• Angola.
  • Burundi.
  • The Central African Republic.
  • The Republic of the Congo.
  • Rwanda.
  • South Sudan.
  • Tanzania.
  • Uganda.
  • Zambia.

Section 1502 added new Section 13(p) to the Exchange Act, which directs the SEC to adopt rules requiring reporting companies to disclose information regarding the use of conflict minerals that originate from the DRC or an adjoining country in the products they manufacture or contract to manufacture. The final rules require all affected companies to conduct due diligence and make annual disclosures on SEC Form SD by May 31 of each year, except that if that day falls on a Saturday, Sunday, or holiday, then on the first business day following (Exchange Act Rule 0-3(a)). As discussed below, Section 13(p) has been the subject of a legal ruling.

The minerals covered by the rules, which are included in many common products but are particularly common in electronics components, include:

  • Cassiterite.
  • Columbite-tantalite (coltan).
  • Gold.
  • Wolframite.
  • Derivatives of these minerals (including tin, tantalum, and tungsten).
  • Other minerals the US Secretary of State may designate in the future.

Under the final rules, if conflict minerals are necessary to the functionality or production of a product that a company manufactures or contracts to manufacture, the company (affected company) must conduct a reasonable country of origin inquiry to determine whether the conflict minerals both:

  • Originated in the DRC or an adjoining country.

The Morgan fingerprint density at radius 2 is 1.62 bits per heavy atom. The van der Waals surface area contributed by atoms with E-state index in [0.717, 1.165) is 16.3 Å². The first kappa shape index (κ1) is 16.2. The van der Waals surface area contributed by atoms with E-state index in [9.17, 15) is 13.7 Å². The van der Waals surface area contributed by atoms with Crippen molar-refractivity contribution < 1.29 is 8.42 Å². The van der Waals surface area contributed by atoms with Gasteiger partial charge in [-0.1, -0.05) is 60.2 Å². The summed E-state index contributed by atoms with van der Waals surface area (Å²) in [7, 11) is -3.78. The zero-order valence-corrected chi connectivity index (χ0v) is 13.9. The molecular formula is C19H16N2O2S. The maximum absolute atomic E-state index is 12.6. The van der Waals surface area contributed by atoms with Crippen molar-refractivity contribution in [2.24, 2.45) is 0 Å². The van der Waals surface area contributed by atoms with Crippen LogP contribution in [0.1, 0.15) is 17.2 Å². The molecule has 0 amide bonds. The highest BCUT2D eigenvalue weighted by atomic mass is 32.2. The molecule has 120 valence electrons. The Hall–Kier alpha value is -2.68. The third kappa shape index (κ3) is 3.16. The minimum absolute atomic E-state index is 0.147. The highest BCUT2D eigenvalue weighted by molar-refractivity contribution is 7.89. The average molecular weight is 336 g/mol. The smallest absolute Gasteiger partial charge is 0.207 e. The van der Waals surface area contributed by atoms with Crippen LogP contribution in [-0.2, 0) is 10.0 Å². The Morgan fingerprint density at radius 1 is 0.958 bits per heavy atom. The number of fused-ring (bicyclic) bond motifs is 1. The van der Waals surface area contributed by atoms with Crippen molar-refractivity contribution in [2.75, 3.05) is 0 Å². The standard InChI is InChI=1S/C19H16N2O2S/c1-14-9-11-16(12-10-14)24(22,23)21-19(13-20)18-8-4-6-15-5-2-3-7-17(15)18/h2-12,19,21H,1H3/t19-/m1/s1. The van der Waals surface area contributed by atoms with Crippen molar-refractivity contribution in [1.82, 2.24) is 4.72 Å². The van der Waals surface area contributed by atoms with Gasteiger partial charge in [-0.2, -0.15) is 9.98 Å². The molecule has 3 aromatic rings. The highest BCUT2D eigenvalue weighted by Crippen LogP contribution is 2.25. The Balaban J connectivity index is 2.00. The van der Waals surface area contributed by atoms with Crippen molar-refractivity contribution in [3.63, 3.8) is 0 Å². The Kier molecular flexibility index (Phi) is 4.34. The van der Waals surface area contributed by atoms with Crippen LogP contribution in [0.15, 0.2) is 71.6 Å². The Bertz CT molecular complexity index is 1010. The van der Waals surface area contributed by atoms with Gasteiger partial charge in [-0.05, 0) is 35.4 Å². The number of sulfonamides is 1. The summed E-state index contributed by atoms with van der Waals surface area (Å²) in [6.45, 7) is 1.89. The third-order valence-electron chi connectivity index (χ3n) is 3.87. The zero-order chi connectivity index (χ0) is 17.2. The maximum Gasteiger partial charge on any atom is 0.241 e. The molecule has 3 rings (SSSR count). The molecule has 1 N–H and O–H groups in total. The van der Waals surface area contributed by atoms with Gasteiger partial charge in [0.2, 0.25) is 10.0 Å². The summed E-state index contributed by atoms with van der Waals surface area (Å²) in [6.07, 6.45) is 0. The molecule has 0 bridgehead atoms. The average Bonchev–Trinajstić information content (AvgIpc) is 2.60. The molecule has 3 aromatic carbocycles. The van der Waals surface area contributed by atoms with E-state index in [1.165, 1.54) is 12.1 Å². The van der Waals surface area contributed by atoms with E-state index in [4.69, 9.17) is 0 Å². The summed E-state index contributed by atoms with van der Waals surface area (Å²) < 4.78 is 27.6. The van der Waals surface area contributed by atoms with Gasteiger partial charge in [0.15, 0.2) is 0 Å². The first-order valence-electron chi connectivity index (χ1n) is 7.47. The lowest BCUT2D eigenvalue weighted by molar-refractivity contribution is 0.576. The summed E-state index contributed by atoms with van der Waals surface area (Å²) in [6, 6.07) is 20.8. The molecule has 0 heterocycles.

• Did not come from recycled or scrap sources.

If so, the affected company must perform heightened due diligence on the source and chain of custody of the conflict minerals that conforms to a nationally or internationally recognized due diligence framework. If the affected company determines otherwise, it must describe its reasonable country of origin inquiry and the results on Form SD.

If the affected company’s heightened due diligence reveals either that its conflict minerals did not originate in the DRC or an adjoining country or that the conflict minerals came from recycled or scrap sources, it must still describe its reasonable country of origin inquiry, its due diligence efforts, and the results of both on Form SD. If the affected company’s heightened due diligence reveals otherwise, the affected company must file a Conflict Minerals Report as an exhibit to Form SD.

The Conflict Minerals Report must:

  • Include an independent private sector audit.
  • Include a company certification.